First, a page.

Ford Expedition Reviews

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First introduced for the 1997 model year, the Ford Expedition offers an impressive amount of space, good towing capacity and an available four-wheel drive system.

2007 to Present: Ford Expedition

The third-generation Expedition was launched in 2007, which Ford styled to look more like the F-150. Power comes from a 5.4-liter V8 engine producing 300 horsepower and 365 pound-feet of torque. A six-speed automatic transmission gets the power to either the rear wheels, or all four wheels via an optional four-wheel drive system. Standard equipment included automatic headlights, a six-speaker audio system with an auxiliary input, cruise control, a power driver’s seat and a trailer hitch.

For the 2009 model year, the Expedition gained Ford’s voice-activated SYNC system and gained flex-fuel capability. The following year, Ford introduced the Expedition EL, which offers more cargo space and is about 15 inches longer than the standard model. The V8 also got 10 extra horsepower to help improve overall drivability. Minor changes would follow for the next few years with blind spot mirrors and a newly available rear-seat entertainment system.

A revised version of the Expedition was introduced for 2015, which features new front and rear end styling with a sleeker design. Inside, there’s also a revised instrument cluster and controls for the center stack. The big change for the 2015 Expedition is under the hood. The 5.4-liter V8 has been kicked to the curb and replaced with a turbocharged 3.5-liter EcoBoost V6. Producing 365 horsepower and 420 pound-feet of torque, the V6 produces more power than the V8 it replaces.

The Ford Expedition can be cross-shopped with a number of full-size SUVs, including the Toyota Sequoia and Chevrolet Tahoe and Suburban, as well as the GMC Yukon and Yukon XL.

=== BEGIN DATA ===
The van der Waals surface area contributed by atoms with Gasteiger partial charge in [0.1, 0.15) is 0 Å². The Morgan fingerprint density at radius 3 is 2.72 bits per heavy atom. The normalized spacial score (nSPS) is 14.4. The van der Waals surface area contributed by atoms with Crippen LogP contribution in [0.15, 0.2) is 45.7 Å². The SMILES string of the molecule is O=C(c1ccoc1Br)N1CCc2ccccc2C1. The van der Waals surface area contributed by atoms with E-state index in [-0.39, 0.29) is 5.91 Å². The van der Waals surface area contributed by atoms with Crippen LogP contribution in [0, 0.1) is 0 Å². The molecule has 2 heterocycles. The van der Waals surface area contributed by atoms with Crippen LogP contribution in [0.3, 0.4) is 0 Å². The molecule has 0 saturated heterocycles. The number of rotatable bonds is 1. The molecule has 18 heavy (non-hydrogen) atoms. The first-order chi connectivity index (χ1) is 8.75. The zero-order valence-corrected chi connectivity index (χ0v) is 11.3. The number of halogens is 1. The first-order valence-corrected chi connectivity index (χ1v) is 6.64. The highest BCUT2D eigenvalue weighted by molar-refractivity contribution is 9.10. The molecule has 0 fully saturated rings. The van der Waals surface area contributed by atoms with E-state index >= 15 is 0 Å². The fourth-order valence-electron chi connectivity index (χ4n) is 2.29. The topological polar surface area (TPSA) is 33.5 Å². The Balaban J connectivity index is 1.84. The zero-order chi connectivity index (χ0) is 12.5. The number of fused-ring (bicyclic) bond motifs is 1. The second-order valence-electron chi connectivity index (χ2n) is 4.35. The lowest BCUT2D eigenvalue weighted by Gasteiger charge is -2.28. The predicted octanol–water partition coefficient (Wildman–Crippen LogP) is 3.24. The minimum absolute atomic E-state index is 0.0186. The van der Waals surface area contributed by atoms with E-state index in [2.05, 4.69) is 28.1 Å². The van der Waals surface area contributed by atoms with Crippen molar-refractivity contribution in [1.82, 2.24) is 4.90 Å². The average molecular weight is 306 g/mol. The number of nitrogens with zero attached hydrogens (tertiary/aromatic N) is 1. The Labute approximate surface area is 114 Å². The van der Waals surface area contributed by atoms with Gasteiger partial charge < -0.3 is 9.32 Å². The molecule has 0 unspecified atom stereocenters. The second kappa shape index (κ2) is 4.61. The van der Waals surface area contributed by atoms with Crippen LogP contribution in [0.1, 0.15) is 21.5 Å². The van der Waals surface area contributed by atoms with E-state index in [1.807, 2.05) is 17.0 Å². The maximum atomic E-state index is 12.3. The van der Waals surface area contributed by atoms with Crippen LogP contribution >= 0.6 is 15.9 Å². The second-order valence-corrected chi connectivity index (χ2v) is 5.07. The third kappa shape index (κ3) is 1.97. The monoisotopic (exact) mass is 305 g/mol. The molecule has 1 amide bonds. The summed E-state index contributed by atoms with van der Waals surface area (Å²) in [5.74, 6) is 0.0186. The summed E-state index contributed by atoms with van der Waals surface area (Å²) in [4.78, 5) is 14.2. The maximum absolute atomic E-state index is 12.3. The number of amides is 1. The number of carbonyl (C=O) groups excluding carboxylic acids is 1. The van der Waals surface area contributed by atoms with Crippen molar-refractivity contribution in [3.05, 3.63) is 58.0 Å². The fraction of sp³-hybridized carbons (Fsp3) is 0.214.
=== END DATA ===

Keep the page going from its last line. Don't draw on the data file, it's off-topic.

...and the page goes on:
Earlier Ford Expedition Models

The Ford Expedition was launched in 1997, resembling a Ford F-150 with an enclosed bed and windows. The first-generation Expedition was between the size of the Chevrolet Tahoe and Suburban. Inside, you had the choice of seating for seven to nine people. Power came from either a 4.6-liter V8 with 215 horsepower and 290 pound-feet of torque, or a 5.4-liter V8 with 230 horsepower and 291 pound-feet of torque. Both engines are paired with a four-speed automatic transmission. Rear-wheel drive was standard and four-wheel drive was available.

Ford would increase the power in both engines for the 1999 model year. The 4.6-liter V8 saw a 15 horsepower increase, while the 5.4-liter engine got an extra 30 horsepower. Other changes for 1999 include power-adjustable pedals and new color choices. Rear parking sensors and optional side air bags became available starting with the 2000 model year.

The second-generation Expedition was introduced for the 2003 model year. It looked like a bigger version of the Ford Explorer inside and out. The Expedition’s engine options carried over, but Ford made improvements to yield more power and better fuel economy. One big change on the second-generation Expedition was Ford dropping the live rear axle for an independent rear suspension. This lowered the Expedition’s weight by 110 pounds and increased the maximum tow rating to 8,900 pounds.

For 2005 the 4.6-liter V8 was dropped and the 5.4-liter V8 became the standard engine. A new four-speed automatic transmission and two new trim levels were also introduced. These include a Limited trim with body-color exterior trim, new interior trim, power-adjustable front seats and leather upholstery. Second was a King Ranch model that came with unique trim, model-specific leather upholstery and new wheels.